The easiest thing is always to do nothing. And, as a society, we’ve resorted to thinking that saying, doing, or believing nothing means one is neutral and, therefore, not responsible for awful things when they happen. I believe no one is neutral, and I agree with Archbishop Desmond Tutu who says, “If you are neutral in situations of injustice, you have chosen the side of the oppressor. If an elephant has its foot on the tail of a mouse and you say that you are neutral, the mouse will not appreciate your neutrality.”
Whether we’re looking at women in the business world, or women in leadership positions, or women’s rights when it comes to things like educational opportunities and equal pay for equal work, there continues to be a disparity – certainly on a global scale, but even in a country like Canada. On a list of 2000 top-performing companies and their CEOs, only 29 (1.45%) were women; of those 29 CEOs, 19 were appointed in or after 2002. It has been said that global overpopulation would be curbed if more women were educated; in some cultures, early marriage prevents girls and women from achieving an education. There are ambiguous forms of sexism, as well – those comments or actions that perpetuate stereotypes, but may be seen as acceptable (for example: think of how household chores are sometimes shared, or not).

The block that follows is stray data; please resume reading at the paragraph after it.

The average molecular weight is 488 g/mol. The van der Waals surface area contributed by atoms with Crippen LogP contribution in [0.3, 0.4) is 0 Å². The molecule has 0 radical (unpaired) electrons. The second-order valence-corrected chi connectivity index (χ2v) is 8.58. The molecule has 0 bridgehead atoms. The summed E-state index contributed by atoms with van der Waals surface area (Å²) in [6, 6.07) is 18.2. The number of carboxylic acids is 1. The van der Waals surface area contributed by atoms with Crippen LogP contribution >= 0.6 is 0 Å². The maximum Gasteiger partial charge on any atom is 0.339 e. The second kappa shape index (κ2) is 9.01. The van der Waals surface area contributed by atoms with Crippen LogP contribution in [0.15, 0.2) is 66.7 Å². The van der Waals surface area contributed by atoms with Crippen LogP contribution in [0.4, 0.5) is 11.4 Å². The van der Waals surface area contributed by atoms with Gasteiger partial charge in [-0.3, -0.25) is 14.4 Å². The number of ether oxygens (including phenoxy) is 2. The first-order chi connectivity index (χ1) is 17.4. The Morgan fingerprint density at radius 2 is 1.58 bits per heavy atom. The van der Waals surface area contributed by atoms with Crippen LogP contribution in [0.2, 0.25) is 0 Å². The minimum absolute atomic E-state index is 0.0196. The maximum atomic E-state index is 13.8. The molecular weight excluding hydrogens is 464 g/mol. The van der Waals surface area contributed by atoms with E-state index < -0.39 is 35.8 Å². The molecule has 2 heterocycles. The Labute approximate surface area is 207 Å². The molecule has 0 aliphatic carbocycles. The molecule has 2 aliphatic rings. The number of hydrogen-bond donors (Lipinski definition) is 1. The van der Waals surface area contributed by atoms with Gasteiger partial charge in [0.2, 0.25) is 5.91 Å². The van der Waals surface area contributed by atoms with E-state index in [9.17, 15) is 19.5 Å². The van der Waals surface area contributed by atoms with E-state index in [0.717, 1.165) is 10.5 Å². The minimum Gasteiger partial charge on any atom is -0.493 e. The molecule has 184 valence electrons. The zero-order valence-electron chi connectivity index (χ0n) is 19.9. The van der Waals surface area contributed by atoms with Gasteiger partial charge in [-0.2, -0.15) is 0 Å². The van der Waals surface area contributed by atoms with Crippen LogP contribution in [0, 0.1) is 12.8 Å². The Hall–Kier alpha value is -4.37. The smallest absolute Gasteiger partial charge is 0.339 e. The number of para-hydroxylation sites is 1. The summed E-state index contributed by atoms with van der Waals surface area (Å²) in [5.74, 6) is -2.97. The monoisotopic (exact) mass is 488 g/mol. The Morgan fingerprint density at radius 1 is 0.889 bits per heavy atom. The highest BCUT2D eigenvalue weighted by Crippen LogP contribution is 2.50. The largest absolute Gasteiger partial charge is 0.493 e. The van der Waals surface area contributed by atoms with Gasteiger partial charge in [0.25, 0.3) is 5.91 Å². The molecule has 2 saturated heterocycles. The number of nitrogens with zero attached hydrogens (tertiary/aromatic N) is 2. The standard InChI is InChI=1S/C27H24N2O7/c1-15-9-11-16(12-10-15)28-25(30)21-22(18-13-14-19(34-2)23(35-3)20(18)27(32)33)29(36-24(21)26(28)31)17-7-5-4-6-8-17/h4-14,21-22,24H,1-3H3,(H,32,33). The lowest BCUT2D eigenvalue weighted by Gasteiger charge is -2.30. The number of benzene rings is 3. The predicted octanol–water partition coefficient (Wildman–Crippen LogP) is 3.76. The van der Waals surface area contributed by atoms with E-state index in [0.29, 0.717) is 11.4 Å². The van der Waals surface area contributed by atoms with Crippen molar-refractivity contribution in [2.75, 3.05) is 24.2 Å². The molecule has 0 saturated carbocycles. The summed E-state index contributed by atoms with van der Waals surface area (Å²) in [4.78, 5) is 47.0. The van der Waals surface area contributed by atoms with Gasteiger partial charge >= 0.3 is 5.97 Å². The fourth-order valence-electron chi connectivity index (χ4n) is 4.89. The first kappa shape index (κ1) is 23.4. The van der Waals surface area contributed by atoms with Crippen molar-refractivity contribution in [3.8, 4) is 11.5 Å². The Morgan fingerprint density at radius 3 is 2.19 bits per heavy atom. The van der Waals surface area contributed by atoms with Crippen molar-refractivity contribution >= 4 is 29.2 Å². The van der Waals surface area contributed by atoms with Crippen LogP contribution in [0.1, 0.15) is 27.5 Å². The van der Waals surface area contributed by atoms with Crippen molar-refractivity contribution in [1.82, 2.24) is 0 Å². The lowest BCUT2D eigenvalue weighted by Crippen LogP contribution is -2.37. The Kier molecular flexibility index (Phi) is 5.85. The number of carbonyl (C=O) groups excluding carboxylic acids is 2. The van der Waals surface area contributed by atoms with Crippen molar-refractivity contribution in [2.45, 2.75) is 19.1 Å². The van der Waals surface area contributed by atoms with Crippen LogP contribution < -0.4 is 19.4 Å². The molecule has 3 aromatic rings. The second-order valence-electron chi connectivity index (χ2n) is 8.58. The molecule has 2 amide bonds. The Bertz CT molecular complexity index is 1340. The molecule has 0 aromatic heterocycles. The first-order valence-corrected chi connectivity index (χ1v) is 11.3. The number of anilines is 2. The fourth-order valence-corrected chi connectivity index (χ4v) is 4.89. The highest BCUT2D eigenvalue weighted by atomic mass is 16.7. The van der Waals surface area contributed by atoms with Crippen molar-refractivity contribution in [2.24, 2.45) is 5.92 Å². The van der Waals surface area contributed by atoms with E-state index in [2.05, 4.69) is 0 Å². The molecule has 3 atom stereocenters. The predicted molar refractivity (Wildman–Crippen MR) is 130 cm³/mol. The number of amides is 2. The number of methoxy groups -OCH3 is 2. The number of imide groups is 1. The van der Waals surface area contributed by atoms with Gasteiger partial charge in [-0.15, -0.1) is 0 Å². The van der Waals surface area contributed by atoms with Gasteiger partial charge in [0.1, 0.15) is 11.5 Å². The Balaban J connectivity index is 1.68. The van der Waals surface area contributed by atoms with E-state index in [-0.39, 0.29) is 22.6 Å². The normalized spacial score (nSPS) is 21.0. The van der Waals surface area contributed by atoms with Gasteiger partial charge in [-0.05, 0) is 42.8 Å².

Attitudes, and then the outward actions, are shaped by what we value. I am especially conscious of where certain ideologies – and theologies – will favour a patriarchal world-view. As a clergy-person, I represent an institution (or, at least, part of one) that has some responsibility to take for discriminating against women. Ironically, this runs counter to the story of Jesus because he often depended on the charity of women – vulnerable people in his society – and women often had significant responsibility in his movement (unusual for that society; for example, read about “Lydia” in the book of Acts, chapter 16). In the western tradition of the church, however, we have often diminished the role of women. Certainly there are mystics and nuns throughout the centuries who have played vital roles, but churches have taken a long time to come to the realization that women make gifted pastors and priests and bishops. Speaking for my own denomination (Evangelical Lutheran Church in Canada), we began ordaining women to Ministry of Word and Sacrament in 1976; our first female bishop was elected in 2002; now, half of our bishops in the ELCIC, including our national bishop, are women.
If we’re interested in rights for all, and moving towards a just society, we must always ask “how does our treatment of the most vulnerable in society look?” Women’s rights are not simply about women. They are about rights for people of different races; for people of different religions; for people of different sexual orientations and gender identities; for people of different ethnicities and nationalities; people of different ages. When we become interested in – truly seeking awareness about – the lives of others, we realize that these lives include our families, our friends, even ourselves. Then we see how our lives are connected, and how we depend on others.
We can not “do nothing.” We are responsible to do something. Let’s do the right thing.